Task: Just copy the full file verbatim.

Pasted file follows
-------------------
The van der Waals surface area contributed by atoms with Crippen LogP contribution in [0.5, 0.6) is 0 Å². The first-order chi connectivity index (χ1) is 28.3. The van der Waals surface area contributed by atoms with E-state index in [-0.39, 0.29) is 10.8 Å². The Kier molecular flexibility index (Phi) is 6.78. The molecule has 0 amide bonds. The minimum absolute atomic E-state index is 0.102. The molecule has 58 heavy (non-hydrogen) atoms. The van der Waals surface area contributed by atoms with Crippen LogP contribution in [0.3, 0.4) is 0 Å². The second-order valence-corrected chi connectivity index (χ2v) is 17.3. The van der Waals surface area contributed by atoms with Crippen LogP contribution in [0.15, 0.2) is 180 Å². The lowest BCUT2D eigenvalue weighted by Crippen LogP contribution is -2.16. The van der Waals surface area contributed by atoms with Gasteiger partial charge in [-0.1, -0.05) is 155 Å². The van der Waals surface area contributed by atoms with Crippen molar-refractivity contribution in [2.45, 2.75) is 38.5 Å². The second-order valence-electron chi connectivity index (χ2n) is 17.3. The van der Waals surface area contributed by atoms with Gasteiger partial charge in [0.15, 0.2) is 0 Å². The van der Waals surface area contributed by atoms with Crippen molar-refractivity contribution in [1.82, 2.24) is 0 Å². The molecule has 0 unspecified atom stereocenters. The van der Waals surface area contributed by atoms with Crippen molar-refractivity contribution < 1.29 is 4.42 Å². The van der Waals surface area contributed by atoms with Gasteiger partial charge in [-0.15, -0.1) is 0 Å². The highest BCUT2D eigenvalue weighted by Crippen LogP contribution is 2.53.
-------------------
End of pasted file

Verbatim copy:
The van der Waals surface area contributed by atoms with Crippen LogP contribution in [0.5, 0.6) is 0 Å². The first-order chi connectivity index (χ1) is 28.3. The van der Waals surface area contributed by atoms with E-state index in [-0.39, 0.29) is 10.8 Å². The Kier molecular flexibility index (Phi) is 6.78. The molecule has 0 amide bonds. The minimum absolute atomic E-state index is 0.102. The molecule has 58 heavy (non-hydrogen) atoms. The van der Waals surface area contributed by atoms with Crippen LogP contribution in [0.3, 0.4) is 0 Å². The second-order valence-corrected chi connectivity index (χ2v) is 17.3. The van der Waals surface area contributed by atoms with Crippen LogP contribution in [0.15, 0.2) is 180 Å². The lowest BCUT2D eigenvalue weighted by Crippen LogP contribution is -2.16. The van der Waals surface area contributed by atoms with Gasteiger partial charge in [-0.1, -0.05) is 155 Å². The van der Waals surface area contributed by atoms with Crippen molar-refractivity contribution in [2.45, 2.75) is 38.5 Å². The second-order valence-electron chi connectivity index (χ2n) is 17.3. The van der Waals surface area contributed by atoms with Gasteiger partial charge in [0.15, 0.2) is 0 Å². The van der Waals surface area contributed by atoms with Crippen molar-refractivity contribution in [1.82, 2.24) is 0 Å². The molecule has 0 unspecified atom stereocenters. The van der Waals surface area contributed by atoms with Crippen molar-refractivity contribution < 1.29 is 4.42 Å². The van der Waals surface area contributed by atoms with Gasteiger partial charge in [-0.15, -0.1) is 0 Å². The highest BCUT2D eigenvalue weighted by Crippen LogP contribution is 2.53.